—In the dark: About 500,000 outages, mostly in North Carolina

—Protected: About 15,000 people in shelters in North Carolina

—Evacuations: Tens of thousands ordered out of communities along North Carolina’s steadily rising rivers, while over 2.4 million people in southern China’s Guangdong province were warned to escape Mangkhut

—To the rescue: Over 1,000 search-and-rescue personnel with 36 helicopters and over 200 boats were working in North Carolina, and the Defense Department assigned 13,500 military personnel to help relief efforts

—Safe now: North Carolina’s governor says 1,600 people and 300 animals have been moved to safety as of early Monday

—Washed out: 2 U.S. government river monitoring gauges stopped transmitting after waters reached 21.5 feet (6.5 meters) and 24.2 feet (7 meters), and more gauges were expected to fail as rivers continued rising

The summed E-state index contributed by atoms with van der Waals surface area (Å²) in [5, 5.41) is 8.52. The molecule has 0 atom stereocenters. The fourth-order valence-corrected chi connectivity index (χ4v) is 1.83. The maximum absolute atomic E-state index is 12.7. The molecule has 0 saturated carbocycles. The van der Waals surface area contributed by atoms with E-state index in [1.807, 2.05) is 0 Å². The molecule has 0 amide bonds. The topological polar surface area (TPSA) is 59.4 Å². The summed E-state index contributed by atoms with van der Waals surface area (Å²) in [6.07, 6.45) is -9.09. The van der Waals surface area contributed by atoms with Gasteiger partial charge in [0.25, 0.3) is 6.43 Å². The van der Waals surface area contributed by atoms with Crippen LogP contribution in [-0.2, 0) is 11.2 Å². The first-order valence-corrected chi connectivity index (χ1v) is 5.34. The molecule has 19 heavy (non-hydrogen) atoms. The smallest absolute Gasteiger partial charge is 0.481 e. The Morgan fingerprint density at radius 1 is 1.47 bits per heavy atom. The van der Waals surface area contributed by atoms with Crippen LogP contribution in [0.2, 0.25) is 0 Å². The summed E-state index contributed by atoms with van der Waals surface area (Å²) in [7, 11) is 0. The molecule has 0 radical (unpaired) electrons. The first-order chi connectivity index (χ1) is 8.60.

IMAGES FROM THE GROUND

Images captured by Associated Press journalists show flooding caused by Florence in the Carolinas and Typhoon Mangkhut in the Philippines.

POWERFUL MANGKHUT

About 50 poor miners and their families sought refuge from Typhoon Mangkhut in a chapel, but it appears unlikely that any survivors will be pulled from the shelter that ended up buried by a landslide . Mangkhut weakened from a typhoon to a tropical storm as it moved deeper into southern China on Monday.

FLORENCE’S VICTIMS

A 3-month-old baby boy whose North Carolina mobile home was split by a falling pine tree is among at least 18 deaths linked to Florence. Authorities also have recovered the body of 1-year-old North Carolina boy who was swept from his mother’s arms by floodwaters.